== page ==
First things first: I’m very pleased to report that I cleaned our closet yesterday!
We moved into this house at the tail end of winter, and we quickly gated off the staircase beneath which the closet was located to avoid baby related mishaps. So it’s been a good three seasons since anyone ventured in for more than a jacket, and the shelves were a haphazard jumble of hats, gloves, scarves, and baby gear.
After a frustrating morning trying to find the things I needed to go pond skating, however, I was determined to remedy that.
As I sorted and tossed and threw things into organized bins, I thought about an article I’d read about iPhones and planned obsolescence: the idea that devices are designed to fail after a certain amount of time, forcing you to buy a new one. Organizational schemes are like that too, especially when growing families are involved… you design a scheme that works for now, and in a year or two, it will break.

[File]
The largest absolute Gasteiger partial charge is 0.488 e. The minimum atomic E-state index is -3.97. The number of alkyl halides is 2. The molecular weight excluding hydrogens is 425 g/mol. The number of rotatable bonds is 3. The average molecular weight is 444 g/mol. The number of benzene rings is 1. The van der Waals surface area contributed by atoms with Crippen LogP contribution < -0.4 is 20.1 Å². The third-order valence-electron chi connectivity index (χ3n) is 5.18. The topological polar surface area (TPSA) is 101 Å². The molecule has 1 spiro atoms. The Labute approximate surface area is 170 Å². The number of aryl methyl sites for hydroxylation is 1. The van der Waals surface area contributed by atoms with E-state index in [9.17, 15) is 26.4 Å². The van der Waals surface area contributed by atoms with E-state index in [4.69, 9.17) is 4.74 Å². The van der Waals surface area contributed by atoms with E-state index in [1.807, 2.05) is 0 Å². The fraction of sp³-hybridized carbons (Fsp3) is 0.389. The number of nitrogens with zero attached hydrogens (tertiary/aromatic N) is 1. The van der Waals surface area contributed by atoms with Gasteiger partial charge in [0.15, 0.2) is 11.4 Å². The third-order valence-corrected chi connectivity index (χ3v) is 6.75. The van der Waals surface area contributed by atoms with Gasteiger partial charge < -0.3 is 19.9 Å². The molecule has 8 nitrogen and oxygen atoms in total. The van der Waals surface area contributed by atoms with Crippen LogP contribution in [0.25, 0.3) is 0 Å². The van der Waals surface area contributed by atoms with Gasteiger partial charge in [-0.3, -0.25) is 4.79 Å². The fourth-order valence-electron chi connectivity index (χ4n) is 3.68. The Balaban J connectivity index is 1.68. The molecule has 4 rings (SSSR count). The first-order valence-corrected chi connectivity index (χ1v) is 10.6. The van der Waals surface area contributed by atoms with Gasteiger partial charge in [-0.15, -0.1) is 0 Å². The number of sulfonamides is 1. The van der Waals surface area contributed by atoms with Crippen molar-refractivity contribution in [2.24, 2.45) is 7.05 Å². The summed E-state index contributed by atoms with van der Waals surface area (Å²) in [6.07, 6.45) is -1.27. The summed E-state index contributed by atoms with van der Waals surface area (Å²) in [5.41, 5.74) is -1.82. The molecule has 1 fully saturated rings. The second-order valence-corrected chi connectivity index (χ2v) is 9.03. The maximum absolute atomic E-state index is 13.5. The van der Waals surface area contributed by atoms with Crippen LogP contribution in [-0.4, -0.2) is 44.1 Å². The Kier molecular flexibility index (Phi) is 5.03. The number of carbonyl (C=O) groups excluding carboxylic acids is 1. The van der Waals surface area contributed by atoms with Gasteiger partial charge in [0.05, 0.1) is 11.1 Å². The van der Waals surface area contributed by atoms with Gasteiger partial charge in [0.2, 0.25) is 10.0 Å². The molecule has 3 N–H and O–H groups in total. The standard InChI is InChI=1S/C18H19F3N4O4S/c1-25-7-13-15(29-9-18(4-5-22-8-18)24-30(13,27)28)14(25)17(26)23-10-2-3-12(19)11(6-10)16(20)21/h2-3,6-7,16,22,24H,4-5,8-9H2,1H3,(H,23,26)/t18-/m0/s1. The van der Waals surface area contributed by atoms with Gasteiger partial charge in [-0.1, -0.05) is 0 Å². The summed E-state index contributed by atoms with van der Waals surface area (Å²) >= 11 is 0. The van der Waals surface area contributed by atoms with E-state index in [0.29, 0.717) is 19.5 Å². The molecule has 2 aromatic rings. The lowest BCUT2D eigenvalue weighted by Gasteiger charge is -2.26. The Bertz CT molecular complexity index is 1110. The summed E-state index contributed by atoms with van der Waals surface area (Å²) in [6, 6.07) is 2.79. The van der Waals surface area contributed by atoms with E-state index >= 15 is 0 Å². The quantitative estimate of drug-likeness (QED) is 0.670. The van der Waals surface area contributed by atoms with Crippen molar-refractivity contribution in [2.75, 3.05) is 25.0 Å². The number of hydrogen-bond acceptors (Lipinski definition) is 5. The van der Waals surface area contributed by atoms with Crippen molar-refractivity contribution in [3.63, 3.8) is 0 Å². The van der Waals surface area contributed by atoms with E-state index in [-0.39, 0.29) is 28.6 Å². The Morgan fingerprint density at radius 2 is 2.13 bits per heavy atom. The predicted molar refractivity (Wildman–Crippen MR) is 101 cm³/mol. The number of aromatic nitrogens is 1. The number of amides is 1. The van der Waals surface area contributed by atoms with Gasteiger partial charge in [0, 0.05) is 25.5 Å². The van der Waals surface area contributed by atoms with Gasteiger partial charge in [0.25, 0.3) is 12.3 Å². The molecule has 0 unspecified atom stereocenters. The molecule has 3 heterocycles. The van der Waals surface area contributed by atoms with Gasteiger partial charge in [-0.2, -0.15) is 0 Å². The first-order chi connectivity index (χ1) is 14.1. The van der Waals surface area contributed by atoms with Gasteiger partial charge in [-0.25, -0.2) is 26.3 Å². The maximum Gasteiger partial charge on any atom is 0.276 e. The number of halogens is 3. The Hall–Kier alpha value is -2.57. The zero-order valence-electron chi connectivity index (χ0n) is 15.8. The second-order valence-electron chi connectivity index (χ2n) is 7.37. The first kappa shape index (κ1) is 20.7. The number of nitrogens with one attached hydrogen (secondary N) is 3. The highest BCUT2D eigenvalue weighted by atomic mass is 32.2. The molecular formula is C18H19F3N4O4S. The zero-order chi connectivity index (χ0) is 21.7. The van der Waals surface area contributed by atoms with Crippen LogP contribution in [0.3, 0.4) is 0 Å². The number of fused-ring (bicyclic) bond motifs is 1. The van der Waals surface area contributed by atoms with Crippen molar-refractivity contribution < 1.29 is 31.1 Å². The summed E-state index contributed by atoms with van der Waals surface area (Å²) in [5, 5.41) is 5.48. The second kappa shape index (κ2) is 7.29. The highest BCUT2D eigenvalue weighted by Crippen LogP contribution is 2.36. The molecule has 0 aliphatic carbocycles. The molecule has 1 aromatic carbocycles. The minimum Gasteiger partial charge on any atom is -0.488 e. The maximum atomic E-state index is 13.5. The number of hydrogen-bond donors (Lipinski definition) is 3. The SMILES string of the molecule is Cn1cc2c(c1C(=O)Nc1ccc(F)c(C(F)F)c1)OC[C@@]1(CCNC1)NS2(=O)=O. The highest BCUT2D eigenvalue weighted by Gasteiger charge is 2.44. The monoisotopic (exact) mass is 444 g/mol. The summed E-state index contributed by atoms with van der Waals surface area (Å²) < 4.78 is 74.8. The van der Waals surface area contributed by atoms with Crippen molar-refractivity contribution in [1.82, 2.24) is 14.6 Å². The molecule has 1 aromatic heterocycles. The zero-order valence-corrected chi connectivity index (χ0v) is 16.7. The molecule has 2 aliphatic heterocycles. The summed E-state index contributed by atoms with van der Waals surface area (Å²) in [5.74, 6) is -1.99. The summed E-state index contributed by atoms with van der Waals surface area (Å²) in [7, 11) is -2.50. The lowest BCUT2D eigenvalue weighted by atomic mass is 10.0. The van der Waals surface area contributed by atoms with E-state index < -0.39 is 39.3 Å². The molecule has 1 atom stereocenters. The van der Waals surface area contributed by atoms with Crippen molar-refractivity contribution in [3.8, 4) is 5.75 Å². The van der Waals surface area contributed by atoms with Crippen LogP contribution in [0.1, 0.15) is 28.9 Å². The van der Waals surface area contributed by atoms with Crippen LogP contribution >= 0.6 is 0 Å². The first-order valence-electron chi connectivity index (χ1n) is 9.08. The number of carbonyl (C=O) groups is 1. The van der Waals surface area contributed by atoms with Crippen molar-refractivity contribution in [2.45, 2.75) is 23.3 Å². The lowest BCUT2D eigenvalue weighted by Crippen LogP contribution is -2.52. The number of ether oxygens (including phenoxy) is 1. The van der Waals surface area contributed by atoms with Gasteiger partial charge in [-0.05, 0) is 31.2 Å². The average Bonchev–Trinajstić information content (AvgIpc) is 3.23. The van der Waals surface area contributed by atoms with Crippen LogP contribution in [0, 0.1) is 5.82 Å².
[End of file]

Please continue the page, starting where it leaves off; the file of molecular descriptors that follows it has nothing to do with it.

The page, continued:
In Red Hook — where our “closet” was actually just a couple of hooks on the wall — my husband and I kept our hats and gloves together in one big bin. Now that we’re also responsible for bundling up our son, we don’t have the patience to dig through each other’s stuff, so we have our own bins, along with a hanging wall pocket that holds our most frequently used items. Blankets were a must-have last year, before our son was mobile. Now that he can walk, the blankets are stacked away neatly on a relatively inaccessible shelf, while the boots are closer to hand.
Next year, I’m sure I’ll discover other things that will shift.